Embalming

Preserving a dead body – is it always necessary?



What is embalming?

Simply put, embalming is the process of temporarily preserving a corpse by draining the blood and fluids from the body and replacing them with a chemical solution.

Welcome to Embalming 101 (Video)

How did embalming become a common practice?

While it’s true that cultures all over the world have preserved bodies (see: ancient Egyptian mummification), embalming as it is practiced today began during the American Civil War.

 

 

Here is a video from one of our Order members on Lincoln’s Corpse, following the origins of the modern funeral industry beginning with the Civil War and the unusual embalming & burial of President Abraham Lincoln. Even more here: The Embalming Craze During the Civil War.

Is embalming dangerous to the embalmer?

While embalmers no longer use arsenic to preserve dead bodies (that was for sure dangerous), the use of formaldehyde can also be deadly. Studies have found that male embalmers are at a higher risk for leukemia and ALS.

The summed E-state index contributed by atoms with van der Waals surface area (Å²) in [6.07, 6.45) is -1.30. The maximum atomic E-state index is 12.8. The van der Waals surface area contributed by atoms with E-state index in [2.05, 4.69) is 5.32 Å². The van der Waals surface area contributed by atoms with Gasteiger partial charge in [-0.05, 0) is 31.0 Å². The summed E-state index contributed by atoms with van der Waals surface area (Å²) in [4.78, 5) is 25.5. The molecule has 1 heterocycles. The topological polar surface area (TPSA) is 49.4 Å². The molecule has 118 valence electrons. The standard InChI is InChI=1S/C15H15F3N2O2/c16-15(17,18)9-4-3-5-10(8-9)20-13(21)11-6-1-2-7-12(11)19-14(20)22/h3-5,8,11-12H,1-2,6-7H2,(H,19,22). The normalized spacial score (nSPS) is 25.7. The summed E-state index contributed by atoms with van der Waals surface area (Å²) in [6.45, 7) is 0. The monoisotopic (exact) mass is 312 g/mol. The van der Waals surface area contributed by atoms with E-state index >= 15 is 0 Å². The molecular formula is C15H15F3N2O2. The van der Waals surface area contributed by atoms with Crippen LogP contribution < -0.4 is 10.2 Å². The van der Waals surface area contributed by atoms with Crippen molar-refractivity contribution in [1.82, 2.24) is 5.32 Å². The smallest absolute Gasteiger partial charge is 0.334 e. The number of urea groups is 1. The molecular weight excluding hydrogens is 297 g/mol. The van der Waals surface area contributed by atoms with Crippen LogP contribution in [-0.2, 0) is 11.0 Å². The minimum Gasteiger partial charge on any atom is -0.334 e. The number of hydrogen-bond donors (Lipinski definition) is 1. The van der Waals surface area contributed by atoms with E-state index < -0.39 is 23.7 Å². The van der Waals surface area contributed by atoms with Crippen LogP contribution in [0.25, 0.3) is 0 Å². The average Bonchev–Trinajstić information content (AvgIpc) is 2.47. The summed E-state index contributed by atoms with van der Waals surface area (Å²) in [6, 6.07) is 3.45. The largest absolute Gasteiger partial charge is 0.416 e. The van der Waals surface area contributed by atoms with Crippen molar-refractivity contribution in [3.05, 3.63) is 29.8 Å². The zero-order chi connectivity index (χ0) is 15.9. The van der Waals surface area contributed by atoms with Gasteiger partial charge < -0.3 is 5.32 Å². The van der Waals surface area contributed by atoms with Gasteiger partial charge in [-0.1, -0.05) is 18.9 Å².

I dive more into this subject in an Ask a Mortician – Is Embalming Dangerous?

 

Is the dead body dangerous without embalming?

One of the biggest myths about embalming is that the process is necessary to sanitize the body and make it safe for the family to view. Is it true that a dead body is dangerous without embalming?

I address the subject two separate Ask a Morticians – Are Dead Bodies dangerous? & Ebola From Dead Bodies?

From the Funeral Consumer’s Alliance:

Embalming provides no public health benefit, according to the U.S. Centers for Disease Control and Canadian health authorities. Many morticians have been taught, however, that embalming protects the public health, and they continue to perpetuate this myth.

In fact, embalming chemicals are highly toxic. Embalmers are required by OSHA to wear a respirator and full-body covering while embalming.

Read more on this at Embalming: What you should know.